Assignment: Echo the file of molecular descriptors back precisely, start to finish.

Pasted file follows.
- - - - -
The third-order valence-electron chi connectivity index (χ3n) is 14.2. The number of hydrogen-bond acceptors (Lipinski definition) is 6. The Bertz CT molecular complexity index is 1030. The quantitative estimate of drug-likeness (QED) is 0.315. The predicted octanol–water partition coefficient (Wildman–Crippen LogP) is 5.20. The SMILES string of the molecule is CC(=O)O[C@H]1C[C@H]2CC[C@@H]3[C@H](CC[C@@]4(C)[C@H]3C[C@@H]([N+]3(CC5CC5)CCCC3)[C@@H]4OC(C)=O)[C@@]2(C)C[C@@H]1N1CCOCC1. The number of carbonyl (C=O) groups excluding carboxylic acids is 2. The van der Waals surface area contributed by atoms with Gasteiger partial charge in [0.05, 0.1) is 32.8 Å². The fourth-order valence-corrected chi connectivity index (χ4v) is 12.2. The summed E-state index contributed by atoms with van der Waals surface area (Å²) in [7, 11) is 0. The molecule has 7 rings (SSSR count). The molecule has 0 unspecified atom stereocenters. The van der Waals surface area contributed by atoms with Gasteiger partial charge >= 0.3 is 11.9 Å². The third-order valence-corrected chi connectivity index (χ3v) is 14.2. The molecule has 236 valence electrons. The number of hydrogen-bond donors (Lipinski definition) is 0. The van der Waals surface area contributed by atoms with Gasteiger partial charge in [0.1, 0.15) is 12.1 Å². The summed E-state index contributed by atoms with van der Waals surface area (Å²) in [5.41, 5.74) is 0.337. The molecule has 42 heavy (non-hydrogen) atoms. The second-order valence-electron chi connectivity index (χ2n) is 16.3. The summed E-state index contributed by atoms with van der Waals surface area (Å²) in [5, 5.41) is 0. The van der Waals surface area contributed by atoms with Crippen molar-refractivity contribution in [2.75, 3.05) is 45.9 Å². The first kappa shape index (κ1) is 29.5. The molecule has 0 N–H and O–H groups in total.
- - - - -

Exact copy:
The third-order valence-electron chi connectivity index (χ3n) is 14.2. The number of hydrogen-bond acceptors (Lipinski definition) is 6. The Bertz CT molecular complexity index is 1030. The quantitative estimate of drug-likeness (QED) is 0.315. The predicted octanol–water partition coefficient (Wildman–Crippen LogP) is 5.20. The SMILES string of the molecule is CC(=O)O[C@H]1C[C@H]2CC[C@@H]3[C@H](CC[C@@]4(C)[C@H]3C[C@@H]([N+]3(CC5CC5)CCCC3)[C@@H]4OC(C)=O)[C@@]2(C)C[C@@H]1N1CCOCC1. The number of carbonyl (C=O) groups excluding carboxylic acids is 2. The van der Waals surface area contributed by atoms with Gasteiger partial charge in [0.05, 0.1) is 32.8 Å². The fourth-order valence-corrected chi connectivity index (χ4v) is 12.2. The summed E-state index contributed by atoms with van der Waals surface area (Å²) in [7, 11) is 0. The molecule has 7 rings (SSSR count). The molecule has 0 unspecified atom stereocenters. The van der Waals surface area contributed by atoms with Gasteiger partial charge >= 0.3 is 11.9 Å². The third-order valence-corrected chi connectivity index (χ3v) is 14.2. The molecule has 236 valence electrons. The number of hydrogen-bond donors (Lipinski definition) is 0. The van der Waals surface area contributed by atoms with Gasteiger partial charge in [0.1, 0.15) is 12.1 Å². The summed E-state index contributed by atoms with van der Waals surface area (Å²) in [5.41, 5.74) is 0.337. The molecule has 42 heavy (non-hydrogen) atoms. The second-order valence-electron chi connectivity index (χ2n) is 16.3. The summed E-state index contributed by atoms with van der Waals surface area (Å²) in [5, 5.41) is 0. The van der Waals surface area contributed by atoms with Crippen molar-refractivity contribution in [2.75, 3.05) is 45.9 Å². The first kappa shape index (κ1) is 29.5. The molecule has 0 N–H and O–H groups in total.